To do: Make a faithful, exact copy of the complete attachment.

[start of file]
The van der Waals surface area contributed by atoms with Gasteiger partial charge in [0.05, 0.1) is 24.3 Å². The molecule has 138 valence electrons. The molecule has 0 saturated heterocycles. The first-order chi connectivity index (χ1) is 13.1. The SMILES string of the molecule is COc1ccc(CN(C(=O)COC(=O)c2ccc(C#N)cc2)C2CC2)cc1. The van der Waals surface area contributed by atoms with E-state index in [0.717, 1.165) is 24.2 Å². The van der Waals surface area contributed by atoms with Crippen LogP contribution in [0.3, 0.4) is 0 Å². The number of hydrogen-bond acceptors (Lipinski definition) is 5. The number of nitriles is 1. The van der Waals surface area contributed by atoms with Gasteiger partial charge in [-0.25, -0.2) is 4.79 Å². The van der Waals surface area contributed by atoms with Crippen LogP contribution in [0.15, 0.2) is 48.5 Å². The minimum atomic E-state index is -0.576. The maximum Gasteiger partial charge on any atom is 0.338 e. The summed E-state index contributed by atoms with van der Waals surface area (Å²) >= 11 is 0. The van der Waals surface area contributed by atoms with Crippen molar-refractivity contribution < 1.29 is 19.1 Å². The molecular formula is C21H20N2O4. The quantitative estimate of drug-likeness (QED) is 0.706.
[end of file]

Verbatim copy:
The van der Waals surface area contributed by atoms with Gasteiger partial charge in [0.05, 0.1) is 24.3 Å². The molecule has 138 valence electrons. The molecule has 0 saturated heterocycles. The first-order chi connectivity index (χ1) is 13.1. The SMILES string of the molecule is COc1ccc(CN(C(=O)COC(=O)c2ccc(C#N)cc2)C2CC2)cc1. The van der Waals surface area contributed by atoms with E-state index in [0.717, 1.165) is 24.2 Å². The van der Waals surface area contributed by atoms with Crippen LogP contribution in [0.3, 0.4) is 0 Å². The number of hydrogen-bond acceptors (Lipinski definition) is 5. The number of nitriles is 1. The van der Waals surface area contributed by atoms with Gasteiger partial charge in [-0.25, -0.2) is 4.79 Å². The van der Waals surface area contributed by atoms with Crippen LogP contribution in [0.15, 0.2) is 48.5 Å². The minimum atomic E-state index is -0.576. The maximum Gasteiger partial charge on any atom is 0.338 e. The summed E-state index contributed by atoms with van der Waals surface area (Å²) >= 11 is 0. The van der Waals surface area contributed by atoms with Crippen molar-refractivity contribution < 1.29 is 19.1 Å². The molecular formula is C21H20N2O4. The quantitative estimate of drug-likeness (QED) is 0.706.